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Democratization on Hold in Somalia as First-Past-the-Post Election is Postponed

Moving away from a clan-based power-sharing system in Somalia is risky.

Mohamed Abdullahi Farmaajo
Somali President, Mohamed Abdullahi Farmaajo attends the inauguration ceremony of Puntland President Said Abdullahi Deni, in Garowe on 26 January 2018. (Image Credit: AMISOM)

Somalia has announced the postponement of its parliamentary elections until February 2021 and presidential elections until August next year, citing security and technical issues.

The country was due to go to the polls late this year for parliamentary elections and early next year for the presidential elections. But a combination of factors – including COVID-19, increased attacks from Al-Shabaab and a severe locust infestation – prompted the delay.

But the delay might not be enough to ensure free and fair elections. Research by the Heritage Institute for Policy Studies last year showed that the country won’t be able to implement a new electoral system by next year. Somalia has opted for a majoritarian electoral system – also known as ‘first-past-the-post’.

The research suggests the country won’t be able to pull off the poll because of political, security, financial, technical and logistical challenges.

Somalia hasn’t conducted a direct popular vote since 1969. Instead, it’s used a clan-based power sharing approach to choose its leaders.

Those pushing for the new electoral system argue that reform is long overdue. They say the new system will provide an opportunity for women, youth and minority groups to be included in decision-making. They see it as an important first step to democratisation in the country.

First Past the Post

The execution of the new electoral system in 2021 in the volatile region would be complex, even without COVID-19.

According to the International Crisis Group, the federal government has attempted to put in place a number of measures to contain the spread of the disease.

This has included restriction of movement, social distancing, curfews, and closure of schools and mosques. However, the number of deaths continues to rise.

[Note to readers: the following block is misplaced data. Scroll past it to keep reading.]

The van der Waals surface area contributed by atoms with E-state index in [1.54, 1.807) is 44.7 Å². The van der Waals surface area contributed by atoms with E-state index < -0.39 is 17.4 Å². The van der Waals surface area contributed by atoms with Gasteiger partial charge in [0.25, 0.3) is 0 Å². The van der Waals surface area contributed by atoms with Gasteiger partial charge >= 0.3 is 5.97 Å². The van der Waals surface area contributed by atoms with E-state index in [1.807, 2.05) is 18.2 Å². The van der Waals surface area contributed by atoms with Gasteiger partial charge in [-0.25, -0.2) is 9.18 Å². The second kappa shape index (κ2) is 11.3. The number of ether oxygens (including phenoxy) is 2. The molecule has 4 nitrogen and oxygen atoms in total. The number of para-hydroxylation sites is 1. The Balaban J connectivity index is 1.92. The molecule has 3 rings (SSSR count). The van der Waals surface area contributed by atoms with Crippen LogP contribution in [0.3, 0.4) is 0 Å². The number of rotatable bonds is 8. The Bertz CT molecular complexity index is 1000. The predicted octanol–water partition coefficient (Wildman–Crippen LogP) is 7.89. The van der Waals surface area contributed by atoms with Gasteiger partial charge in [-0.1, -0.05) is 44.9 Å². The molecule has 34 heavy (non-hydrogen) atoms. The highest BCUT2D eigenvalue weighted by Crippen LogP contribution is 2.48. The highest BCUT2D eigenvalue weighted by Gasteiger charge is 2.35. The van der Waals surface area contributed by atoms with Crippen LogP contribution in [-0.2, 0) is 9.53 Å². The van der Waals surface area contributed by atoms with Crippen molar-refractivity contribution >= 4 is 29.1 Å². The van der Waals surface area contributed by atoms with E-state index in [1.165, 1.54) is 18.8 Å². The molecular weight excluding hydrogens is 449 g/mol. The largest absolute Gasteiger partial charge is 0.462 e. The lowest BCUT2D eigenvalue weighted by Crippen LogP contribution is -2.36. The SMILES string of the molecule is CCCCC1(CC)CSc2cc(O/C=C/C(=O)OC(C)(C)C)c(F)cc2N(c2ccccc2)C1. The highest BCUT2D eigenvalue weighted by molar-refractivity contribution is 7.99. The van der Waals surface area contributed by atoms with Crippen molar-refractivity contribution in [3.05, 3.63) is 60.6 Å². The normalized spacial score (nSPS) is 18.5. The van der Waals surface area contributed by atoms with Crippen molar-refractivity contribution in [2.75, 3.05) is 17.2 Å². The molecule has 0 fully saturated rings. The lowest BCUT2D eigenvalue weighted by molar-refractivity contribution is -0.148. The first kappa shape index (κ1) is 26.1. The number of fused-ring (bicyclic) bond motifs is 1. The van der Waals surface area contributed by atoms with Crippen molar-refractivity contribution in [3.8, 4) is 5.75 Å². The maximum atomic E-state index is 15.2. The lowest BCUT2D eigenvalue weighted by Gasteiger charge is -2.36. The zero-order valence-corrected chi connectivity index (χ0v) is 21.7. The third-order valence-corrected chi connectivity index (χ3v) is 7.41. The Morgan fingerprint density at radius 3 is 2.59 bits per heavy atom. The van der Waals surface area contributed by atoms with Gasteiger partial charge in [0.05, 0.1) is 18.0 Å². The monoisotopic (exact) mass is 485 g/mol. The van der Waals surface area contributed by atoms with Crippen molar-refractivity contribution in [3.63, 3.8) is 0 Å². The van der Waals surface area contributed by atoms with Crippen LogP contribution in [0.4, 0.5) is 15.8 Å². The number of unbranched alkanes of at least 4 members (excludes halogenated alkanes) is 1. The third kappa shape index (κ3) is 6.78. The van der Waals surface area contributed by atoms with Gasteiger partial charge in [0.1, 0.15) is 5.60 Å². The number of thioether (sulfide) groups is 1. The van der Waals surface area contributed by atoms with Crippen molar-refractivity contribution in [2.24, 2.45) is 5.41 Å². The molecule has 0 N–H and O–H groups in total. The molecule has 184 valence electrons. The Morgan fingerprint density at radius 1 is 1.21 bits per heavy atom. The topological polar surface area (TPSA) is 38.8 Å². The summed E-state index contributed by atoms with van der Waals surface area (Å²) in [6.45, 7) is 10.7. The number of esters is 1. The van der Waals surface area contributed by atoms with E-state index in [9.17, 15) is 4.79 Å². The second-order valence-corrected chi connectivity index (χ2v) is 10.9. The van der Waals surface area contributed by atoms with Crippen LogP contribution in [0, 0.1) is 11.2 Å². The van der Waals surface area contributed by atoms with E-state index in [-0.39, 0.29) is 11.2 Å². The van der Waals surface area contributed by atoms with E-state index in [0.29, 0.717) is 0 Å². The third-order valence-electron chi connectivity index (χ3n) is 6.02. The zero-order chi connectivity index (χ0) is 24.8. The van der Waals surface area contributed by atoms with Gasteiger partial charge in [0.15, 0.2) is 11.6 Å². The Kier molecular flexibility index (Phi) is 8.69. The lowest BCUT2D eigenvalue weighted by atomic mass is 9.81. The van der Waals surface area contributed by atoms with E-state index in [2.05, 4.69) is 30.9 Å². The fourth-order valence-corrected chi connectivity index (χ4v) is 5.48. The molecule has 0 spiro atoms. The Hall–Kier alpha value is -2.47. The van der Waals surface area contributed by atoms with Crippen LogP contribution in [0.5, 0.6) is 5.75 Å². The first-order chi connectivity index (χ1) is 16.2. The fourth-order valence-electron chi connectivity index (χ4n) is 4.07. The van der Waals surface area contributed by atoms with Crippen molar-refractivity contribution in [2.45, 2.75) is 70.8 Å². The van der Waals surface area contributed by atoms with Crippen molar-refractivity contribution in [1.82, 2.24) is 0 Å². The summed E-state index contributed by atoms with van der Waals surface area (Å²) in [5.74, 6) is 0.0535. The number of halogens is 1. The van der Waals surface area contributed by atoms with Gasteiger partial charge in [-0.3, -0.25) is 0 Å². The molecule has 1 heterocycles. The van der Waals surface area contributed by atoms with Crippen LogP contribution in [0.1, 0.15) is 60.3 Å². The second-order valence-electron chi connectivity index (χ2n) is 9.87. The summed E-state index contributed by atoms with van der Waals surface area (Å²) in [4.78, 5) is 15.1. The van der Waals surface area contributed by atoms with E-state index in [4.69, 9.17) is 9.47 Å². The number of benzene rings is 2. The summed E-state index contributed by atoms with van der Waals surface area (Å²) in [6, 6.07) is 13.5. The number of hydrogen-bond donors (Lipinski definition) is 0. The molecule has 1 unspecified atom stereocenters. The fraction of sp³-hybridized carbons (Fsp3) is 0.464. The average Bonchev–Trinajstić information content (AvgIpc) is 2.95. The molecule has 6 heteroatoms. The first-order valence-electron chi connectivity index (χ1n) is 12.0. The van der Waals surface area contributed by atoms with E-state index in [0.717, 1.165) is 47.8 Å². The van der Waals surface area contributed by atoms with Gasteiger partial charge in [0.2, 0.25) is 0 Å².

This has been attributed to Somalia’s struggling healthcare infrastructure. In addition, the regions still under Al-Shabaab’s jurisdiction have flouted the containment measures provided by the government since they regard it as illegitimate.

The United Nations Assistance Mission in Somalia has warned that a severe outbreak of the disease in the Al-Shabaab controlled regions would be catastrophic.

The Al-Shabaab threat looms large in Mogadishu. Hence, there are concerns that the terrorist group could use the pandemic as cover to wage more attacks in the capital.

The severity of the locust infestation and flooding are additional complications.

The Challenge of Getting the Poll Underway

Actual voting also faces challenges.

The implementation of the new electoral system could be jeopardised by the lack of sufficient funding from international donors, poor planning and logistics management by the electoral commission.

Additional factors include the lack of political goodwill from both the Federal Government and the regional governments. The relationship between the federal government and the regions is tense, particularly in Puntland and Jubaland.

These tensions lie at the heart of the disagreement about the new electoral system. The new system seeks to transfer the power to decide the leadership of the country from clan elders to the citizens.

This would undercut the primacy of clan elders in Somali politics. Because clans are the primary actors in Somalia’s politics, there are concerns that the clan elders could sabotage the electoral process if it marginalises them.

Researchers who have advised the Somalia government on workable electoral systems are broadly in agreement that it will be a difficult task to shed the country’s clan-based model given its context.

Is Postponement a Step in the Right Direction?

Postponement of the election is catered for under the country’s electoral law. But prominent Somali politicians, such as Abdirahman Warsame, have argued that the government’s decision to stay in office is a recipe for insurgency and will be used as a justification for violence.

But as it stands, the decision to postpone the election has already been made.

The 2021 elections will serve as a litmus test for Somalia’s progress on democratisation, reconstruction and state building. If the new electoral system is successfully implemented, it will be a milestone in the country’s history.

This article is republished from The Conversation under a Creative Commons license. Read the original article.

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Fatuma Ahmed Ali
Associate Professor of International Relations at United States International University

Fatuma Ahmed Ali is an associate professor of international relations at United States International University.

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Doreen Muyonga
Ph.D. Candidate at United States International University

Doreen Muyonga is a doctoral candidate at the United States International University.

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